Practical experience taught you the importance of staying on the move, experiencing, and the fact that trial and error is a natural part of life. This is something that education often does not account for. How do you value learning through experience versus learning theory out of a book?
I first studied small business and then marketing management. Again, experience is key. And my experience told me that I liked undertaking and doing things. What I didn't enjoy was getting a gigantic bundle of books in front of me with cases that did not speak to my imagination. I was 17, I didn't want look at the world from a distance; I wanted to experience and interact with it.

Another element that could be done better in education is bridging the gap between theory and practice. For example, I learned the AIDA model in marketing, but what is AIDA exactly? How does it translate into practice? We had to write a proposal for hypothetical clients in class, but that doesn't come alive until the moment you have to write a real proposal and cultivate interest among real clients. Only then you think to yourself, hey this is marketing set that I have learned, and if I put that on paper in this way and apply it to the client I'm dealing with, then I can provide value. Only then can you create a lasting interest in your mind about the topic and the necessary skills. It manifests itself, because you're attaching it to real life as opposed to imaginary cases. That's what I find one of the most challenging things about education. You have to learn a lot of things that you don't apply or for which another solution is already available by the time you graduate.

During my bachelor I started my own company, which resulted in my studies taking a step back. It was so much more exciting. I started building my company and only then I realized how theory translated to real-life and what the differences were between what the books tell you and what happens in practice. Education should offer a lot more opportunities to bridge that gap.

How do you utilize these ideas within your hiring strategy at YoungCapital?

I see education like getting your driver's license. You learn basic theory through your driving instructor. But when you start driving, you have to implement and apply all the actions you have learned into practice. When young people start working here I know they have a certain level of knowledge, that driver's license. They have already gained some practical experience during an internship. But then they need to learn the dynamics of real-life situations and challenges. That can be confrontational. Once again it depends on mindset. To what extent are they willing to adjust and learn?
Do you see possibilities for education and businesses to work together more closely in order to prepare young people more adequately?
This is precisely the reason why we started our own higher professional education track (YoungCapitalNext). 4 months of boot camp in which you learn the basics and practical skills for your coming year. You go to work 4 days a week and back to school for one. You learn with two goals only. Applying theory to practice and developing yourself. We receive a lot of positive feedback from the business community because they come into contact with talent at a very early stage. We not only do this at the higher level, but also at the vocational level. You need to bring people into contact with companies at an earlier stage and let people learn their trade on the job.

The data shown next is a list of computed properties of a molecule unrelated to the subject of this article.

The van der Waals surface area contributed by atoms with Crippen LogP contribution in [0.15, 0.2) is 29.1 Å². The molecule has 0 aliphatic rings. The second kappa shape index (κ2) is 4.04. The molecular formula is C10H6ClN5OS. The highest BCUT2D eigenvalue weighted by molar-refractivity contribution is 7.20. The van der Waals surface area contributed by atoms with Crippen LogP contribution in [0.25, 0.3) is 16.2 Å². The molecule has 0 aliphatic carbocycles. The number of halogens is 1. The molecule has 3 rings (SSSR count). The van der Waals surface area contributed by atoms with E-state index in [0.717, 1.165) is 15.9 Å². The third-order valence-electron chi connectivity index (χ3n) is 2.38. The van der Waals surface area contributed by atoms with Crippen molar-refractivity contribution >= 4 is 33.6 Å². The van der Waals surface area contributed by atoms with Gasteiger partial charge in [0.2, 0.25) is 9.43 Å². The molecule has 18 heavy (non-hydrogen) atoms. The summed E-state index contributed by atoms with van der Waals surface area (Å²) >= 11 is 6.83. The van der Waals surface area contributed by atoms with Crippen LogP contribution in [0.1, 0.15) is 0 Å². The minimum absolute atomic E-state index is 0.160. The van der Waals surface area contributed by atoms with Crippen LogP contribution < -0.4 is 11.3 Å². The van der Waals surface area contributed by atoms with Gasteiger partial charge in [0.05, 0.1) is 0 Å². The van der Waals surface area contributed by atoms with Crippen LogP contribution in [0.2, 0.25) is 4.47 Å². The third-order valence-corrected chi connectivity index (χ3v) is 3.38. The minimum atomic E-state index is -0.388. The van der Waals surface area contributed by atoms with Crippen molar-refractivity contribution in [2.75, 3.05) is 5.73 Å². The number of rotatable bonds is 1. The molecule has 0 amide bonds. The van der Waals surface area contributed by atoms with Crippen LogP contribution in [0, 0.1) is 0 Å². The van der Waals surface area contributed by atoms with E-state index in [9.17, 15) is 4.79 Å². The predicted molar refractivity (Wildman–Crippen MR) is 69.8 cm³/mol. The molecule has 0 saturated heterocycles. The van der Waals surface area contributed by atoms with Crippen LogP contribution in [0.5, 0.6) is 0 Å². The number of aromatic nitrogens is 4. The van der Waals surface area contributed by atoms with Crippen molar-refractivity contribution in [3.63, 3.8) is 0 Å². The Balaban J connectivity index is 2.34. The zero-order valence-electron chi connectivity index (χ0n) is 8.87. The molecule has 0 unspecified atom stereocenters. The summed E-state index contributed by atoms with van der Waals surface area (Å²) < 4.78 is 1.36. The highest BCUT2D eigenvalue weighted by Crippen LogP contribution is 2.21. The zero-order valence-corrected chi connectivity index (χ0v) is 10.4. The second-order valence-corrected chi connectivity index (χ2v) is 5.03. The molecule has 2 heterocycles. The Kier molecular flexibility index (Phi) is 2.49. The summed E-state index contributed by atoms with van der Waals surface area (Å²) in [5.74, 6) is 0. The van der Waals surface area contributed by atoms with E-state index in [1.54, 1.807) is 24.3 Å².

We want to scale this up but we are confronted with the fact that the mindset of educational institutions and companies are not ready for this model. For instance, they still ask for a resume. But what kind of resume are you going to submit? You delivered pizzas and stocked shelves at the supermarket? Perhaps worked at call center or restaurant once in a blue moon. The last two are relevant (for sales); you can already discard the first two. At Young Capital, we focus on looking at what kind of person we have in front of us. Where does he or she want to go and to what extent is that person willing to improve him or herself?
A big part of having a growth mindset is setting your own standards and measurements on which you evaluate yourself. How do you measure yourself and what role does environment play in that equation?
Sure your environment is important, but I create my own goals. I am not concerned with what the outside world thinks about it. Especially when you start a business and haven't accomplished anything, you get comments like "are you sure it is a good idea to be working so hard? Should you not do this or that? Are you sure you want to make that investment decision with that risk involved?" If I let my decisions depend on that, I will get nowhere. I listen and talk to myself a lot. I am the standard. Of course I listen to what my environment says and sometimes you adjust your goals to that, as long as I think it has added value.

If it doesn't align with your environment, you have to enter into a dialogue. Especially with the people closest to you. This is what you expect from me, but I expect something completely different from myself. These are tough conversations, but in the end both of you will be happier. As long as you stand behind your choice with full commitment, you can legitimize it, and take responsibility for it. You must be able to be who you want to be and not the person others want you to be.
— That sounds very powerful and close to yourself
There are million books that illustrate this example. You have to create your own happiness. Someone else will never do that for you. You are always the main character in your own film. We are having a conversation now. Maybe I give you some insights; maybe you give me some insights. But afterwards, your film continues for you, just as my film continues for me. I want to write the script of my own film.
YoungCapital Co-founders Bram Bosveld, Hugo de Koning, and Rogier Thewessen